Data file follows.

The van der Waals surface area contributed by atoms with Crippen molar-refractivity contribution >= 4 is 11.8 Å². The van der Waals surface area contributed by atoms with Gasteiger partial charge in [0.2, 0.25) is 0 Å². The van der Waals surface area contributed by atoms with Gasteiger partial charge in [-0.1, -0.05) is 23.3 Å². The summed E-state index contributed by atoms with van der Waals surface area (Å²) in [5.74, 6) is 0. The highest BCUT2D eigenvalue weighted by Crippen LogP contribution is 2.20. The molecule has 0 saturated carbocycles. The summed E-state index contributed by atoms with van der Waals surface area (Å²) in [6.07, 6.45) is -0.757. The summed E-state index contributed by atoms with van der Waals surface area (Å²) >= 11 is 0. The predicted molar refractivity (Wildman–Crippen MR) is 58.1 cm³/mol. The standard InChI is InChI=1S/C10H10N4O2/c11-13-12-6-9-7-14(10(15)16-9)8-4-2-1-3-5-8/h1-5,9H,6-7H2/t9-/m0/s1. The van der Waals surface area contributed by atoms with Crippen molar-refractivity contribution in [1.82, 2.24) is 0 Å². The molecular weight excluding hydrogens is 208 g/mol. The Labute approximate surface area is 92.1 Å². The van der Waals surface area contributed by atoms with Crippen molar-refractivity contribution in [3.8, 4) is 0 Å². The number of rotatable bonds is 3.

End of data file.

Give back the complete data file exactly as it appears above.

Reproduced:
The van der Waals surface area contributed by atoms with Crippen molar-refractivity contribution >= 4 is 11.8 Å². The van der Waals surface area contributed by atoms with Gasteiger partial charge in [0.2, 0.25) is 0 Å². The van der Waals surface area contributed by atoms with Gasteiger partial charge in [-0.1, -0.05) is 23.3 Å². The summed E-state index contributed by atoms with van der Waals surface area (Å²) in [5.74, 6) is 0. The highest BCUT2D eigenvalue weighted by Crippen LogP contribution is 2.20. The molecule has 0 saturated carbocycles. The summed E-state index contributed by atoms with van der Waals surface area (Å²) in [6.07, 6.45) is -0.757. The summed E-state index contributed by atoms with van der Waals surface area (Å²) >= 11 is 0. The predicted molar refractivity (Wildman–Crippen MR) is 58.1 cm³/mol. The standard InChI is InChI=1S/C10H10N4O2/c11-13-12-6-9-7-14(10(15)16-9)8-4-2-1-3-5-8/h1-5,9H,6-7H2/t9-/m0/s1. The van der Waals surface area contributed by atoms with Crippen molar-refractivity contribution in [1.82, 2.24) is 0 Å². The molecular weight excluding hydrogens is 208 g/mol. The Labute approximate surface area is 92.1 Å². The van der Waals surface area contributed by atoms with Crippen molar-refractivity contribution in [3.8, 4) is 0 Å². The number of rotatable bonds is 3.